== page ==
## Elementary Aspects

Allometric scaling is an empirical method for predicting physiological, anatomical, and pharmaco-kinetic measures across species in relation to time and size (Boxenbaum 1982; Boxenbaum and DiLea 1995; Ings, 1990). Allometric scaling is based on similarities among species in their physiology, anatomy, and biochemistry, coupled with the observation that smaller animals perform physiological functions that are similar to larger animals, but at a faster rate. The allometric equation is Y = aWb, and a log transformation of this formula yields the straight line:

Y = the pharmacokinetic or physiological variable of interest a = the allometric coefficient (and log a is the intercept of the line) W = body weight b = allometric exponent (slope of the line)

One of the first applications of allometric scaling was the use of the toxicity of anticancer agents in animals to predict toxicity in humans. It was observed that the toxic dose of a drug is similar among species when the dose is compared on the basis of body surface area (Freireich et al 1966). For most vertebrate species, the body weight/volume ratio varies very little, but the surface area/volume ratio increases as species become smaller. Allometric correction of dose multiples in toxicology (compared with proposed human doses) is thus important, especially when small rodents provide the principal toxicology coverage.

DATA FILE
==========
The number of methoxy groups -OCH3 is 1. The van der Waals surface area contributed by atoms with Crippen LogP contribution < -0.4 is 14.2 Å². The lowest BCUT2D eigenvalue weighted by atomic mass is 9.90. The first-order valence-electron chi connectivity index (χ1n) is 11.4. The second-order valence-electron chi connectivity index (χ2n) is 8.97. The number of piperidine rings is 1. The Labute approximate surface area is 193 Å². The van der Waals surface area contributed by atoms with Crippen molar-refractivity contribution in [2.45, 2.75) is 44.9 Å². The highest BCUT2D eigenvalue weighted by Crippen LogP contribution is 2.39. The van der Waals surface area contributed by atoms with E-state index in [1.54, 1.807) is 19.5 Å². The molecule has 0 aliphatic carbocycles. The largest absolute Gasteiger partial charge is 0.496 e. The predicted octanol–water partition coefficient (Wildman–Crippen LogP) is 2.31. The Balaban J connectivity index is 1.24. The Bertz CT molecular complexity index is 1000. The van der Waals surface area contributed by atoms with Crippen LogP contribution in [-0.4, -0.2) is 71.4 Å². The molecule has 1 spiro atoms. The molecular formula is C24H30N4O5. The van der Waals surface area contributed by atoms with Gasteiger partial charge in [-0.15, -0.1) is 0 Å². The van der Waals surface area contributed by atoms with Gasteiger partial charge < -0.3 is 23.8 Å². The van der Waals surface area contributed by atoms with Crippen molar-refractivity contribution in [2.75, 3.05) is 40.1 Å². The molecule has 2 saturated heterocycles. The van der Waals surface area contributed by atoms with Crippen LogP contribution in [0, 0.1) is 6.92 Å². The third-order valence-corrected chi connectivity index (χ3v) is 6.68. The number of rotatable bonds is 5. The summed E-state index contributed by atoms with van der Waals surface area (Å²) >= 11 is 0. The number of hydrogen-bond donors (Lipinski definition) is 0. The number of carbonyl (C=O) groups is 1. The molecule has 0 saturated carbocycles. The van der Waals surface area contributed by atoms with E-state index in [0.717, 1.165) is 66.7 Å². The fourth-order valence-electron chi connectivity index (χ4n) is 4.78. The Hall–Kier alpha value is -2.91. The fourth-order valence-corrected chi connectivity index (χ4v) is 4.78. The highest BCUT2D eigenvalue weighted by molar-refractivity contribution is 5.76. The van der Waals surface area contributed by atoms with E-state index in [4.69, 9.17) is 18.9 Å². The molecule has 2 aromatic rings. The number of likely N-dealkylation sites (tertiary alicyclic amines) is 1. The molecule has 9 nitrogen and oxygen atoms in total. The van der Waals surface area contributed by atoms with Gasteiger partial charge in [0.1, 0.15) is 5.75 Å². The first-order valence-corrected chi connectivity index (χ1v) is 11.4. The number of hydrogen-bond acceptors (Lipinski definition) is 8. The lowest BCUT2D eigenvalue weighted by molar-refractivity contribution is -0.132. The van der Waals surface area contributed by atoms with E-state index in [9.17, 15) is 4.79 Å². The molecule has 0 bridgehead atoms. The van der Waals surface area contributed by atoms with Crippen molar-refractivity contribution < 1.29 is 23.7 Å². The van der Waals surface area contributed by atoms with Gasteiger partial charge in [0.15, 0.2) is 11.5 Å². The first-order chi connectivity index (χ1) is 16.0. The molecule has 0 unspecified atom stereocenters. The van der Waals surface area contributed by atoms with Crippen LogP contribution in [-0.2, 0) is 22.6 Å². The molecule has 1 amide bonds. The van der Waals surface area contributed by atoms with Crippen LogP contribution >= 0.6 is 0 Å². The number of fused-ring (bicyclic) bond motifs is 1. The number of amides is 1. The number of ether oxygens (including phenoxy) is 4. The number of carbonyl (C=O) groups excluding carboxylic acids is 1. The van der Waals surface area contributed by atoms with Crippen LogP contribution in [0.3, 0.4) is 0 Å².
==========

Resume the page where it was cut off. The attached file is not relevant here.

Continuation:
Body surface area (Y) is related to body weight (W, in kg) by the formula:

This allometric relationship between body surface area and species body weight then allows for a simple conversion of drug doses across species (Figure 10.3), and allometrically eqivalent doses of drugs (mg/kg) can be calculated for any species (Table 10.4). The conversion factor (km is simply the body weight divided by the body surface area. Thus, by using the km factors, the dose in Species 1 (in mg/kg) is equivalent to (kmspecies2/kmspecies1) times the dose in Species 2 (in mg/kg). For example, a 50 mg/kg dose of drug in mouse would be equivalent to a 4.1 mg/kg dose in human, i.e. approximately one-twelfth of the dose (Table 10.4). Likewise, the conversion factor can be used to calculate equivalent doses between any species. An equivalent dose in mg/kg in rat would be twice that for the mouse.

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